Razor Digital presents
Creature Unknown (2003)
"I suggest you get out of here while you still can!"- Kat (Chase Masterson)
Stars: Chase Masterson
Other Stars: Chris Hoffman, Maggie Grace, Cory Hardict, Betty Okino, John Keyser, Kristin Herold, Ella Bowman, Matt Hoffman
Director: Michael Burnett
MPAA Rating: Not Rated for (gore, language, brief nudity)
Run Time: 01h:19m:42s
Release Date: 2004-06-29
DVD ReviewCreature Unknown, the directorial debut from special make-up effects artist Michael Burnett, is one of those guy-in-a-latex-monster suit flicks where a van load of attractive twenty-somethings find themselves doubling as a living buffet on their way to discovering some kind of horrible truth about what really happened when one of their friends mysteriously disappeared four years earlier. The story also features a crazed geneticist named Kat (Chase Masterson) who knows a thing or two about the hungry beastie, and we know she's a bad-ass because she wears fingerless gloves, rides a motorcycle and lives in an underground bunker with an array of weapons.
In one of the disc's short featurettes, one of the script-writer's for Creature Unknown claims to have wanted to create a sort of Big Chill monster movie, but this one never achieves any real sort of believable relationship between any of the stock soon-to-be-killed characters. One of the two dramatic payoffs is telegraphed a mile away, and the second plot reveal is equally expected, so what's left for the viewer is simply waiting for secondary characters to encounter the creature and meet their required death, which include a decapitation, an eye-gouging and a good old-fashioned disemboweling.
Burnett's make-up effects skills are put to good use for the title creature, if you like that full body latex monster suit kind of thing. The thing is that we've seen beasts like this before—they were a mainstay on Buffy The Vampire Slayer—and while I can appreciate the artistic skills required to create the costume, it never seems like anything more than a man in suit. Burnett employs some neat effects to give his creature the appearance of rapid movement, but those small touches could never make me see it as anything but a well-crafted costume.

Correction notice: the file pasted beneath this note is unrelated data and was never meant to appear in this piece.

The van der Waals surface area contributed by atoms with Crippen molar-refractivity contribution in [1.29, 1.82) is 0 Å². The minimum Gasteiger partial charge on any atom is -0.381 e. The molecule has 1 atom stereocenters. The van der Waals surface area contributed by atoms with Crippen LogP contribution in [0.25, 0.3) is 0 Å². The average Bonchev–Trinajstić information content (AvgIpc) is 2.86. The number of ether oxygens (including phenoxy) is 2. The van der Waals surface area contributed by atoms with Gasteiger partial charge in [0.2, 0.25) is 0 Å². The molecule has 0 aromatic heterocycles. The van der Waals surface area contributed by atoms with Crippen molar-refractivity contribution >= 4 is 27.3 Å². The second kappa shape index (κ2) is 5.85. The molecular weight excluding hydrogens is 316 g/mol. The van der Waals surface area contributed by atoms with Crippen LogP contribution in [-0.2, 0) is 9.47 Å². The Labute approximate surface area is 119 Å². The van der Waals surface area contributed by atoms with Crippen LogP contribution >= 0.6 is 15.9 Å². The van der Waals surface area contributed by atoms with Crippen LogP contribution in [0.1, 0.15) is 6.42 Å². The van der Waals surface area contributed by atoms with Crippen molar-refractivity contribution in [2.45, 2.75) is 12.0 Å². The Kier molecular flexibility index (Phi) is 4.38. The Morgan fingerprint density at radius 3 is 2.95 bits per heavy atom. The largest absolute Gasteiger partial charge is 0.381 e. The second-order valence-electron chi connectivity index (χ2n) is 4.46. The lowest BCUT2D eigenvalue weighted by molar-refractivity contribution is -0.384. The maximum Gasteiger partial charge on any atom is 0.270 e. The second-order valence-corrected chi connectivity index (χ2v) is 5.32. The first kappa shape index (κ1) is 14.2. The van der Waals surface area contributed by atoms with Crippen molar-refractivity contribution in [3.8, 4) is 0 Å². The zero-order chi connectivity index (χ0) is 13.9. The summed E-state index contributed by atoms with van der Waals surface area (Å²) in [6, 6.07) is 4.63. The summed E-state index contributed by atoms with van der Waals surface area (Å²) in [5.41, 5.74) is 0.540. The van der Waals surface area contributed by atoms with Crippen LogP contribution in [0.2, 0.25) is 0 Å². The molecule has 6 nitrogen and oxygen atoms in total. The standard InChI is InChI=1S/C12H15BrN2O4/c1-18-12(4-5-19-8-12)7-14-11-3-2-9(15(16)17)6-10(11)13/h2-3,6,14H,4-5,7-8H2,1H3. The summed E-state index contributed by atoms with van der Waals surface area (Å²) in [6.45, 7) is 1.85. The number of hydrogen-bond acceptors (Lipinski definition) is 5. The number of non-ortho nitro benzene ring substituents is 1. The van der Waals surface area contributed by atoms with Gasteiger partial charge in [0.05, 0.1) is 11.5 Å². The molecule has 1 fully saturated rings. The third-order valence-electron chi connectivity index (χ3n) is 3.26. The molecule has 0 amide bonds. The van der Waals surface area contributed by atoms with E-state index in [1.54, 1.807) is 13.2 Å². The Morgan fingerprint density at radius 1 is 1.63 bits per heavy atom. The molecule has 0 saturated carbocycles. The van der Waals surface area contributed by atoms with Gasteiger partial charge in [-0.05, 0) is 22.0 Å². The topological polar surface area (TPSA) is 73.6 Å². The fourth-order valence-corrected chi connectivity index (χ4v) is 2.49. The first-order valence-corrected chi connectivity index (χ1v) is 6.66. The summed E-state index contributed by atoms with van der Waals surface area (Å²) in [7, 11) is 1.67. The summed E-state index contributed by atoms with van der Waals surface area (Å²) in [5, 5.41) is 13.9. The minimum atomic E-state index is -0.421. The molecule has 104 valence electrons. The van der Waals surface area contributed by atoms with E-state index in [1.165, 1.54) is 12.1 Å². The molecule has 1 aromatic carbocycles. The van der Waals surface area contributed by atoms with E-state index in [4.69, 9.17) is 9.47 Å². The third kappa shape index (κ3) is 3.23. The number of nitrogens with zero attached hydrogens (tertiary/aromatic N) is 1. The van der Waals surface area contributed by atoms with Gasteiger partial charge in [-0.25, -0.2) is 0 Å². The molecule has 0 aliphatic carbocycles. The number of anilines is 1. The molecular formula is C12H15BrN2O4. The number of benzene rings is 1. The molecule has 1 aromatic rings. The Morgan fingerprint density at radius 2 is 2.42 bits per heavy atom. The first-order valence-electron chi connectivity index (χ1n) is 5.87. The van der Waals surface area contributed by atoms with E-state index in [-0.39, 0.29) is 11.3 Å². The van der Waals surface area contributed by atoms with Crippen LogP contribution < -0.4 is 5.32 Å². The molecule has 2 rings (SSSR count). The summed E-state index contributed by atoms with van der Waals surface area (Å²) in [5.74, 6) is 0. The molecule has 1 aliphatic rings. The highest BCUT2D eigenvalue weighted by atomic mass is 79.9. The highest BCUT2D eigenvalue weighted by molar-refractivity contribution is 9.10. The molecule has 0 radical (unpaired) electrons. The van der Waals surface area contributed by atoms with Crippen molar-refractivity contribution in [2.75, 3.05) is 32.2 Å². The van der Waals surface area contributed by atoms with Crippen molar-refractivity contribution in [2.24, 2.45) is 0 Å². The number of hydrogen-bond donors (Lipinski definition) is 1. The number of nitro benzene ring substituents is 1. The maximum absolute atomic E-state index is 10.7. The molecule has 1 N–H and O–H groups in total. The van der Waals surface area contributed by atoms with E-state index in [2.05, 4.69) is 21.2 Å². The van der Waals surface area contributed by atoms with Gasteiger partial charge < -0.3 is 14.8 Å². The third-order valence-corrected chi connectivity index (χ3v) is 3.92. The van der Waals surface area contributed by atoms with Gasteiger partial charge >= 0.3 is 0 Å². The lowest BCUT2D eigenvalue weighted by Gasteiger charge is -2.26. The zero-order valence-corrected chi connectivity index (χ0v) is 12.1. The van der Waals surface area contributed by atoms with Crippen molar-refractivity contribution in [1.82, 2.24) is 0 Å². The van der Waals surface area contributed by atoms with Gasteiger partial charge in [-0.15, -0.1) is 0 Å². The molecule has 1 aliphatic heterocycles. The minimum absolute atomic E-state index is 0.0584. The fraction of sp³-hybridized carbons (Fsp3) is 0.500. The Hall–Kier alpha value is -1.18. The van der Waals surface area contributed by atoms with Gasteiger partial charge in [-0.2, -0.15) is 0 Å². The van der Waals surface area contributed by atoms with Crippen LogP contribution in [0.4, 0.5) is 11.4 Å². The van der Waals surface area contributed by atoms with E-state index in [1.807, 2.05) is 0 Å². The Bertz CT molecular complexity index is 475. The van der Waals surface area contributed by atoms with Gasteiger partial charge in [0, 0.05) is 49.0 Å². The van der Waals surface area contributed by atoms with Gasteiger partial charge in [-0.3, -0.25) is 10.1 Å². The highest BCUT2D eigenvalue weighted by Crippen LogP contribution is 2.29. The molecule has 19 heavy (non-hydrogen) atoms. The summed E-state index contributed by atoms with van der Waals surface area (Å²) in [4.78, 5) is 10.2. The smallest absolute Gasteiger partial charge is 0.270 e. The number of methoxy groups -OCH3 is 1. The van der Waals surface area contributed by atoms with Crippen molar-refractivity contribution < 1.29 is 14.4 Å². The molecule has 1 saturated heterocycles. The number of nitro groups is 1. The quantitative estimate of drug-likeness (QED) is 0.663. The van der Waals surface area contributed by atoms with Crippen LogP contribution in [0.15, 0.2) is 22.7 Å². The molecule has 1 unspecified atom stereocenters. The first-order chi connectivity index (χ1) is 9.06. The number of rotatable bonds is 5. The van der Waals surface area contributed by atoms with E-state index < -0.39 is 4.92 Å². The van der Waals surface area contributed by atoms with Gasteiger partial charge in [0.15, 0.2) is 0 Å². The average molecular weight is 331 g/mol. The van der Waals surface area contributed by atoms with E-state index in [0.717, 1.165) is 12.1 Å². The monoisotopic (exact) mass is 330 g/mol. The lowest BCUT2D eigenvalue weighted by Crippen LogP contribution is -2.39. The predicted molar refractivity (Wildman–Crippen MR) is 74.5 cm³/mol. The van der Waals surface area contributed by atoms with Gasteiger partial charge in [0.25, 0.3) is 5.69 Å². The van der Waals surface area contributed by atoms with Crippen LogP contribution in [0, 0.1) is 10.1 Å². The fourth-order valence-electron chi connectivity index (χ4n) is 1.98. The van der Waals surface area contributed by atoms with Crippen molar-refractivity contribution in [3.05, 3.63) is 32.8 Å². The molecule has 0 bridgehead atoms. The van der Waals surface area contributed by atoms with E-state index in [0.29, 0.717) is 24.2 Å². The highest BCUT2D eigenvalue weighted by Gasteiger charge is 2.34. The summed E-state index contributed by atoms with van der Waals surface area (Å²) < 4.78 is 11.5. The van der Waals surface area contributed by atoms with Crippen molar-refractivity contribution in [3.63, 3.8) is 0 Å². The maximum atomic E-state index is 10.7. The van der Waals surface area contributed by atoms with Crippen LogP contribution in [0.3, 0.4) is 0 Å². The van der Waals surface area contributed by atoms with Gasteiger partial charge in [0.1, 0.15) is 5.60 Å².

Chase Masterson gets top billing as the radical geneticist Kat, though she doesn't really show up for a good 40 minutes or so. She chews her way through line after line of some truly over-the-top macho dialogue, all with the right amount of ball-busting bravado for a film like this. The blandness of the other characters, except perhaps for the wickedly bitchy Rachel (Ella Bowman) makes Masterson's tough chick posturing all the more watchable, in between a rubber-suited monster stalking hapless victims and the obligatory shower scene.
Rating for Style: B-
Rating for Substance: C
|Aspect Ratio||1.78:1 - Widescreen|
|Original Aspect Ratio||yes|
Image Transfer Review: Razor Digital has issued Creature Unknown in what appears to be a 1.78:1 anamorphic widescreen transfer, though the backcover mistakenly states that it is full screen. No complaints at all with the quality of the transfer, and the depth and warmth of the colors is on par with any other genre title, and fleshtones are consistent and accurate. The print itself is clean, and free of any noticeable transfer flaws.
Image Transfer Grade: B
Audio Transfer Review: For a low-budget horror picture, the 5.1 Dolby Digital surround track provides a better degree of atmosphere and depth than do most in the genre. Discrete sound cues, like birds chirping, rise out of the rears to fill out the soundstage, as does the occasional stinger designed to cause a jump scare or two. Dialogue is clear and discernible, with no trace of hiss or distortion. A minor beef is that the bottom end is not as pronounced as it could be.
Audio Transfer Grade: B
Disc ExtrasAnimated menu with music
Scene Access with 12 cues and remote access
4 Other Trailer(s) featuring Superguy, The Hungry Bachelor's Club, Slammed, Would I Lie To You
Extras Review: Here's a case where the extras made me wish I had liked the film more, because the participants here—from the writers to the director—all seem to think Creature Unknown is something really special. No new ground is broken in explaining the process of filmmaking, but Behind the Scenes (08m:29s) and Inside the Special Effects (04m:21s) cover essentially the same ground, and in which we see that seemingly more care went into the making of than is effectively shown in the finished product. A forgettable Bloopers and Outtakes (03m:57s) reel is also included.
In addition to four trailers for other Razor Digital products, the disc itself is cut into 12 chapters, with no subtitle options.
Extras Grade: B-
Final CommentsCreature Unknown is a nice-looking, but ultimately pointless monster flick from effects wiz Michael Burnett, who tackles the directing role this time around. This is a return to full-body latex creature silliness, with a group of expendable stock victims and a tough chick/renegade geneticist as the dark hero of sorts.
Rich Rosell 2004-06-28